Angular 2 Best Practices: Change Detector Performance

Angular 2 Best Practices: Change Detector Performance thumbnail

Introduction: Angular 2 and Lucidchart

Lucidchart launched in 2010 as one of the very first and most impressive graphical applications on the web. Over the course of several years, it has grown organically to include an incredible array of features. However, for many users it has become unwieldy over time, and its complexity can sometimes get in the way of its core value: drawing diagrams more quickly and easily.

Over the last six months, our UX and engineering departments have been hard at work wireframing, prototyping, testing, and finally building a completely redesigned editor for Lucidchart. After some consideration and experimentation, we decided to build our new editor with Angular 2, for several reasons:

  1. We wanted to code our views declaratively in something close to raw HTML and CSS, rather than building them each independently with Javascript code.
  2. We wanted to be able to thoroughly test our view code as part of our continuous integration system.
  3. We wanted to keep our styling consistent within and among our applications by tying CSS very closely to DOM specification for reusable components.
  4. We wanted a framework that would play well with the Google Closure Compiler’s advanced optimizations, which we use extensively.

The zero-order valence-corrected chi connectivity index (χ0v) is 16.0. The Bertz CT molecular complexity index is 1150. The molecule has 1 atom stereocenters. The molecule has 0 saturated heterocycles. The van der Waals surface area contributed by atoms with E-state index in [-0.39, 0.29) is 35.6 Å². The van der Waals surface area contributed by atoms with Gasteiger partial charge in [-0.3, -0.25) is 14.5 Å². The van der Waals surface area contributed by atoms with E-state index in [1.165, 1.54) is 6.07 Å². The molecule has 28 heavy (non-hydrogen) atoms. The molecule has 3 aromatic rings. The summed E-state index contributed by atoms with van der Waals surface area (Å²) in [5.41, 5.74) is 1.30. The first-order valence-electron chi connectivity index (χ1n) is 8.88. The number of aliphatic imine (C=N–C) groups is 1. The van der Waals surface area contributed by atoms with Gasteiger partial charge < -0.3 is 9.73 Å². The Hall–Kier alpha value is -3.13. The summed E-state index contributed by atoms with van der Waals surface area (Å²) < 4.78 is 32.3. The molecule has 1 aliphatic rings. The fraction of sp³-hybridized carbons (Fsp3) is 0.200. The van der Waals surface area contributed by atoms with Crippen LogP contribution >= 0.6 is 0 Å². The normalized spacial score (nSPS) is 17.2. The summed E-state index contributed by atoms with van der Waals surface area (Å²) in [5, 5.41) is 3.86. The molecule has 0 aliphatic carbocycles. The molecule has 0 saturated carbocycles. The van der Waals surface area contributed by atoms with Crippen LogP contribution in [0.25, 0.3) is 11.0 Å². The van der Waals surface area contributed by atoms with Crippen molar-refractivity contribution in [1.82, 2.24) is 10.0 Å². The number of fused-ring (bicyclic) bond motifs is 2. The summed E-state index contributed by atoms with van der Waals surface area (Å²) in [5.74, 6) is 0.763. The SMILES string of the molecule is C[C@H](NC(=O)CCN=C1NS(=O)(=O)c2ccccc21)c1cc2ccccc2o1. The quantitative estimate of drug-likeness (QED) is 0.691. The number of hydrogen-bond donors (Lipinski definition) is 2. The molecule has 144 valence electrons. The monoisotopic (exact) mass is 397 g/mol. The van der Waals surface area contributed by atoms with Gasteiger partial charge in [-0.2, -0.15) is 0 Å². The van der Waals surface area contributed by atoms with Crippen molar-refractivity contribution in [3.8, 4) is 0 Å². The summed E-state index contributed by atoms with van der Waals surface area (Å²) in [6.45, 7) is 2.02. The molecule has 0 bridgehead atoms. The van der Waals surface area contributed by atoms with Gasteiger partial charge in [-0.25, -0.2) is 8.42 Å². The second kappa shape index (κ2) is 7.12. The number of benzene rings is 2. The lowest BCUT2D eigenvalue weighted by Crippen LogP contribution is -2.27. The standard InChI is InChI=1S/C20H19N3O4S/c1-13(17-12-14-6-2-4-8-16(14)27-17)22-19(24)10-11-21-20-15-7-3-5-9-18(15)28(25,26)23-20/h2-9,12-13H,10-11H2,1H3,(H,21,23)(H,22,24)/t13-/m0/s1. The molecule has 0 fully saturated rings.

5. We didn’t want to deal with Angular 1’s performance bottlenecks or strange magical syntax.

This is the first in an ongoing series of blog posts on practical, real-world lessons we’ve learned from building a very large, complex application using Angular 2. In each entry, code samples will be in Javascript rather than Typescript, as Lucidchart is written in Javascript.

Change detection in Angular 2

An Angular 2 application consists of a root component, which is comprised of other components and directives. Each of these components and directives can affect the DOM presented to the user based on information they gather from different types of sources:

  • Properties, passed to child components and directives via view templates, like this:
    <lucid-spinner
        [(value)] = "lineWidth"
        (valuePreview) = "lineWidthPreview = $event"
        [lucid-disabled] = "!lineWidthEditable"
        [visualStep] = "1"
        [scalar] = "1"
        [units] = "'px'"
        [min] = "0"
        [max] = "10"
        [precision] = "1"
    ></lucid-spinner>
  • Classes or data injected directly into the constructor of the component or directive (formerly “Services” in Angular 1)
  • Out-of-band data, like the current date and time

In order to guarantee that the DOM always shows the very latest available data, Angular monkey-patches every entry point to running Javascript with a Zone. So any time Javascript finishes executing—meaning an AJAX request completes, a click event handler runs, or a Promise is fulfilled—Angular 2 checks whether any changes have occurred that would affect the DOM.

When the change detector runs on an Angular 2 component or directive, it evaluates every Javascript expression in that component’s view template (or the “host” entry on the @Component or @Directive decorator settings). It then compares the output of each expression to its previous output. If the result of an expression has changed, Angular 2 updates the DOM accordingly.